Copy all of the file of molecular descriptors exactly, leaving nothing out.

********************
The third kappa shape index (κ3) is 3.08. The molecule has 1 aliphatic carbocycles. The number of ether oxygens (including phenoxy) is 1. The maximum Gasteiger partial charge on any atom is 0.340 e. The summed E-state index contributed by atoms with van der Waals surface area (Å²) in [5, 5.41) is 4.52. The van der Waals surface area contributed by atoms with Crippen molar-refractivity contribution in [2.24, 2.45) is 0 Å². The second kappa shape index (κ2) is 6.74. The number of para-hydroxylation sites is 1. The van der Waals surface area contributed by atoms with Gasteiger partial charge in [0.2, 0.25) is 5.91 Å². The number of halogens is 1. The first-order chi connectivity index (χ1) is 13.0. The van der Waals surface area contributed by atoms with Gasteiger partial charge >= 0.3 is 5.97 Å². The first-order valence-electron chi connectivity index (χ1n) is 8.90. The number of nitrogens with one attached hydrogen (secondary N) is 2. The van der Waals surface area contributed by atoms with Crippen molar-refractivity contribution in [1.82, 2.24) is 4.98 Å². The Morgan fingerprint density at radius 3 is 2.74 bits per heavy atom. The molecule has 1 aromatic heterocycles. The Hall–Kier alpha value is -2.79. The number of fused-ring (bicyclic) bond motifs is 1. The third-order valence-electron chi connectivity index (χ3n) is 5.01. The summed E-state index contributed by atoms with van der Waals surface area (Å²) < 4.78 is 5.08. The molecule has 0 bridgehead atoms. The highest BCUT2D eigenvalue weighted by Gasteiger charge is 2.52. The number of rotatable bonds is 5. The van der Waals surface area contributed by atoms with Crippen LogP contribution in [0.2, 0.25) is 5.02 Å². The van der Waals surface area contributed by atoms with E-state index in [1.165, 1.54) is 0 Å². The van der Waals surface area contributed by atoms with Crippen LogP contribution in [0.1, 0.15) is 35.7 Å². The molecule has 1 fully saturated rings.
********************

The third kappa shape index (κ3) is 3.08. The molecule has 1 aliphatic carbocycles. The number of ether oxygens (including phenoxy) is 1. The maximum Gasteiger partial charge on any atom is 0.340 e. The summed E-state index contributed by atoms with van der Waals surface area (Å²) in [5, 5.41) is 4.52. The van der Waals surface area contributed by atoms with Crippen molar-refractivity contribution in [2.24, 2.45) is 0 Å². The second kappa shape index (κ2) is 6.74. The number of para-hydroxylation sites is 1. The van der Waals surface area contributed by atoms with Gasteiger partial charge in [0.2, 0.25) is 5.91 Å². The number of halogens is 1. The first-order chi connectivity index (χ1) is 13.0. The van der Waals surface area contributed by atoms with Gasteiger partial charge >= 0.3 is 5.97 Å². The first-order valence-electron chi connectivity index (χ1n) is 8.90. The number of nitrogens with one attached hydrogen (secondary N) is 2. The van der Waals surface area contributed by atoms with Crippen molar-refractivity contribution in [1.82, 2.24) is 4.98 Å². The Morgan fingerprint density at radius 3 is 2.74 bits per heavy atom. The molecule has 1 aromatic heterocycles. The Hall–Kier alpha value is -2.79. The number of fused-ring (bicyclic) bond motifs is 1. The third-order valence-electron chi connectivity index (χ3n) is 5.01. The summed E-state index contributed by atoms with van der Waals surface area (Å²) < 4.78 is 5.08. The molecule has 0 bridgehead atoms. The highest BCUT2D eigenvalue weighted by Gasteiger charge is 2.52. The number of rotatable bonds is 5. The van der Waals surface area contributed by atoms with Crippen LogP contribution in [0.2, 0.25) is 5.02 Å². The van der Waals surface area contributed by atoms with E-state index in [1.165, 1.54) is 0 Å². The van der Waals surface area contributed by atoms with Crippen LogP contribution in [0.1, 0.15) is 35.7 Å². The molecule has 1 fully saturated rings.